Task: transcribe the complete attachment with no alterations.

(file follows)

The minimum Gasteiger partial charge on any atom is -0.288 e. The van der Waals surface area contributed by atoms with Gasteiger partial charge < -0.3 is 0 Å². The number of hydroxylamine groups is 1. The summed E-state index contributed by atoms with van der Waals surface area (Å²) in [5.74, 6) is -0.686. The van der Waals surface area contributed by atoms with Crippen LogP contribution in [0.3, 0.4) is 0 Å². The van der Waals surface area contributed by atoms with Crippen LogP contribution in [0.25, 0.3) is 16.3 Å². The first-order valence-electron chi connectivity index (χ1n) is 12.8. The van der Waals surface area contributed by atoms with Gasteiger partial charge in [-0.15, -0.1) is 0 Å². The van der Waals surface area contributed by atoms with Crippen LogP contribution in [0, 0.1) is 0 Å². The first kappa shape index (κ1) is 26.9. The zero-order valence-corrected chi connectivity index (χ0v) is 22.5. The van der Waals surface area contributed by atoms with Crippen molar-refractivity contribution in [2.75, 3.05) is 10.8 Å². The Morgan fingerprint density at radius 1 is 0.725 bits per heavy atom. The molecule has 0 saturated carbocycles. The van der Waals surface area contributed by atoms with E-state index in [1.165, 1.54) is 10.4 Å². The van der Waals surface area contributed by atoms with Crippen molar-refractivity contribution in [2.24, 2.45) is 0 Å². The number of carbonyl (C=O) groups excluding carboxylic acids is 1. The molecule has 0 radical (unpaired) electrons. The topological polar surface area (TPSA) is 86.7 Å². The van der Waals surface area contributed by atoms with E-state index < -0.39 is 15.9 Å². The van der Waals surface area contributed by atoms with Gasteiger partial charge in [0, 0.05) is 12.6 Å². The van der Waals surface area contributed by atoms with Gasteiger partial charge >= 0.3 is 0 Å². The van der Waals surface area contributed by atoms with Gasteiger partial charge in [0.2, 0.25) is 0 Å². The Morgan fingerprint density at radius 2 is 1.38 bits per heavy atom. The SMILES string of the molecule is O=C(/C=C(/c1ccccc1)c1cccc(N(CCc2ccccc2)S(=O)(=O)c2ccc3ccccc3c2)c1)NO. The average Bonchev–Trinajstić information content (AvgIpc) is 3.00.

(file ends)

The minimum Gasteiger partial charge on any atom is -0.288 e. The van der Waals surface area contributed by atoms with Gasteiger partial charge < -0.3 is 0 Å². The number of hydroxylamine groups is 1. The summed E-state index contributed by atoms with van der Waals surface area (Å²) in [5.74, 6) is -0.686. The van der Waals surface area contributed by atoms with Crippen LogP contribution in [0.3, 0.4) is 0 Å². The van der Waals surface area contributed by atoms with Crippen LogP contribution in [0.25, 0.3) is 16.3 Å². The first-order valence-electron chi connectivity index (χ1n) is 12.8. The van der Waals surface area contributed by atoms with Gasteiger partial charge in [-0.15, -0.1) is 0 Å². The van der Waals surface area contributed by atoms with Crippen LogP contribution in [0, 0.1) is 0 Å². The first kappa shape index (κ1) is 26.9. The zero-order valence-corrected chi connectivity index (χ0v) is 22.5. The van der Waals surface area contributed by atoms with Crippen molar-refractivity contribution in [2.75, 3.05) is 10.8 Å². The Morgan fingerprint density at radius 1 is 0.725 bits per heavy atom. The molecule has 0 saturated carbocycles. The van der Waals surface area contributed by atoms with E-state index in [1.165, 1.54) is 10.4 Å². The van der Waals surface area contributed by atoms with Crippen molar-refractivity contribution in [2.24, 2.45) is 0 Å². The number of carbonyl (C=O) groups excluding carboxylic acids is 1. The molecule has 0 radical (unpaired) electrons. The topological polar surface area (TPSA) is 86.7 Å². The van der Waals surface area contributed by atoms with E-state index < -0.39 is 15.9 Å². The van der Waals surface area contributed by atoms with Gasteiger partial charge in [0, 0.05) is 12.6 Å². The van der Waals surface area contributed by atoms with Gasteiger partial charge >= 0.3 is 0 Å². The van der Waals surface area contributed by atoms with Gasteiger partial charge in [0.2, 0.25) is 0 Å². The Morgan fingerprint density at radius 2 is 1.38 bits per heavy atom. The SMILES string of the molecule is O=C(/C=C(/c1ccccc1)c1cccc(N(CCc2ccccc2)S(=O)(=O)c2ccc3ccccc3c2)c1)NO. The average Bonchev–Trinajstić information content (AvgIpc) is 3.00.